In the middle of Act II of Hair, the "American Tribal Love-Rock Musical," a thought pops into my head: "This is what getting high must feel like." What spawned this revelation? Sitting there, I had only a vague notion of the storyline. In spite of this, I was more than happy to go where the musical was taking me, which was a psychedelic cornucopia of lights, music, dancing, and all manner of revelry that characterize human beings as social animals.
Presented currently at the Chance Theater in Anaheim, Hair is one of those rare pieces where a lack of coherent storyline is not only deliberate, it is revered. Yet what draws you in is not so much the characters, though they are all strangely three-dimensional despite the fact that the musical never gives too much emphasis on their backgrounds.
The story is about a tribe of long-haired, politically active hippies living in New York City in 1968. The focus is particularly on Berger, Sheila, and Claude. You can call it a love triangle but it's more of a menage-a-trois in the purest sense of the term. Unfortunately, Claude gets drafted to Vietnam and cannot decide if he wants to serve his country or obey his pacifism. That's the central story, amid all the asides about hippie doctrines and societal commentaries.
Stand-out performances include Armando Gutierrez, who gives Berger a ferocious edge, and Emily Clark, who is eccentric yet beautifully fragile as Jeanie. Amber J. Snead also gives a stunning rendition of "Age of Aquarius." Yet it is the entire cast which are to be commended for keeping up an energetic performance for 2.5 hours through all of the interconnecting dance numbers.
The musical naturally lends itself to the intimate setting of the Chance Theater. It allows the actors to get close and to naturally pull the entire house into the tribe so that the night is something that everyone is sharing, cast, crew, and audience alike.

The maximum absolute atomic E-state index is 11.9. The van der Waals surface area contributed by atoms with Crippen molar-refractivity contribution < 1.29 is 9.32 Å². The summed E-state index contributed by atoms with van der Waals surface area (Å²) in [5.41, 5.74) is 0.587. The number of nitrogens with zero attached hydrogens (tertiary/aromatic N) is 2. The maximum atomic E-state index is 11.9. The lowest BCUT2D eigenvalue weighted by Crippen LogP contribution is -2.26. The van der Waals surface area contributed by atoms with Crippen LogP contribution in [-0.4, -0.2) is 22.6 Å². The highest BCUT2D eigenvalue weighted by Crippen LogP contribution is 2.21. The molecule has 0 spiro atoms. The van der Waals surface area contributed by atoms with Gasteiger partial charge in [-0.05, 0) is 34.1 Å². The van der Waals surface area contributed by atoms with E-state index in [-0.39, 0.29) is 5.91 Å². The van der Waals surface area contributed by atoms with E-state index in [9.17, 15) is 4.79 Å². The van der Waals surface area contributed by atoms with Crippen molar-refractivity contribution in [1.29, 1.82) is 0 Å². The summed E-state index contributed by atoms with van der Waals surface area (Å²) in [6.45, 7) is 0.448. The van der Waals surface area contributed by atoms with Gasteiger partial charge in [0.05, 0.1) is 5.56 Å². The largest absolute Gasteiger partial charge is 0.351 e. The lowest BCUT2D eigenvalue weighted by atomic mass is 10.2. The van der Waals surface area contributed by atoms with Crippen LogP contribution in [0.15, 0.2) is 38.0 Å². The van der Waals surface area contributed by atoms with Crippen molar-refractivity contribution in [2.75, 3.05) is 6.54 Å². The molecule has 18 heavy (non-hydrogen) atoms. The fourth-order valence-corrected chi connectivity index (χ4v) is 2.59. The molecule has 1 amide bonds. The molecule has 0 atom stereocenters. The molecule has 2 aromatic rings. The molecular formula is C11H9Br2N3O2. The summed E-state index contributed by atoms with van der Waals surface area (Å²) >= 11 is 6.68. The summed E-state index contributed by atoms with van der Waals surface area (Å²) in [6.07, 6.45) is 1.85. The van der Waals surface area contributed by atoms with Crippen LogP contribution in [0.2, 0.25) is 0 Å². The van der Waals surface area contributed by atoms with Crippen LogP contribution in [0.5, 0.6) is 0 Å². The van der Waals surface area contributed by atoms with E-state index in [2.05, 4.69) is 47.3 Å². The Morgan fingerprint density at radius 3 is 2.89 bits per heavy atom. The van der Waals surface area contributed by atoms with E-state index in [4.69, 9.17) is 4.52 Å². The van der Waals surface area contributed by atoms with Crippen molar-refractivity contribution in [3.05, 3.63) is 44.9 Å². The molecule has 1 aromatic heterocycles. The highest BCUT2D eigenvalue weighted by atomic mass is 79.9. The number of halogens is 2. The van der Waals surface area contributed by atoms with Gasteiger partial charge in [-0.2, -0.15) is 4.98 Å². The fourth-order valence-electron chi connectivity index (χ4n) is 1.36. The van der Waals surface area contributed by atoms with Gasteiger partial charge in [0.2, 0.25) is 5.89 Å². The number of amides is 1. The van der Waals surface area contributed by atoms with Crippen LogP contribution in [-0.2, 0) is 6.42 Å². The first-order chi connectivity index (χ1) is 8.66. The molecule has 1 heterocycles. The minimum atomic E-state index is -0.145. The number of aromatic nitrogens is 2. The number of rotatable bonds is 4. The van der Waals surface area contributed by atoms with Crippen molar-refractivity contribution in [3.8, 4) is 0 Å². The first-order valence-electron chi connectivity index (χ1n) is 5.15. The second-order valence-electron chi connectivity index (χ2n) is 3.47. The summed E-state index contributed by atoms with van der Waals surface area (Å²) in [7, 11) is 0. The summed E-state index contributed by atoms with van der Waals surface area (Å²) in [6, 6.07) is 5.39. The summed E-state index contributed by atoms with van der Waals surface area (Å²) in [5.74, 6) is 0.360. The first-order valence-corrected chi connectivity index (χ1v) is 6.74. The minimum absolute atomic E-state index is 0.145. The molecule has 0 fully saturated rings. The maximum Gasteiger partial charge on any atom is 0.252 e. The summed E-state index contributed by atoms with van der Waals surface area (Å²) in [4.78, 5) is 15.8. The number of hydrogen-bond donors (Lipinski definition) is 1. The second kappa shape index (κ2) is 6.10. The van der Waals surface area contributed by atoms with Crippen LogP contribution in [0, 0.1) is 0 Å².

Yet Hair is not really about the individuals within it as it is about the ideas. It does not follow musical conventions such as a clear and linear storyline and hummable tunes. Instead, the songs are dissonant at times, a bit random at others, and there are no kick-lines.
Yet the messages behind them are what makes the musical work today and still be successful on and off-Broadway--besides songs such as "Age of Aquarius" and "Good Morning Starshine" that have seeped into pop culture. The musical contains criticisms of American society; from pollution, in the darkly hilarious "Air" to war. As one character curtly puts it, "The draft is white people sending black people to make war on the yellow people to defend the land they stole from the red people."
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With a note on today's situation, it is also a criticism of society, one which puts more emphasis on material gain than the value of human life. Above all that, the musical celebrates humanity and all its beauties and follies. Coupled with the performances from the entire cast, Hair is one of the most memorable and electrifying musical productions in Orange County this year.
Just a slight warning, this is an adult musical with some nudity, language, and drug use so leave the kids at home.
HAIR AT CHANCE THEATER, 5552 E. LA PALMA AVE., ANAHEIM, (714) 777-3033. http://www.chancetheater.com/ FRIDAYS AT 8:00 P.M., SATURDAYS AT 3:00 P.M. AND 8:00 P.M., SUNDAYS AT 2:00 PM. AND 7:00 P.M. THROUGH AUG. 16.
[Edited at 2:40 P.M., the closing date for "Hair" is August 16, not the 31st as previously written]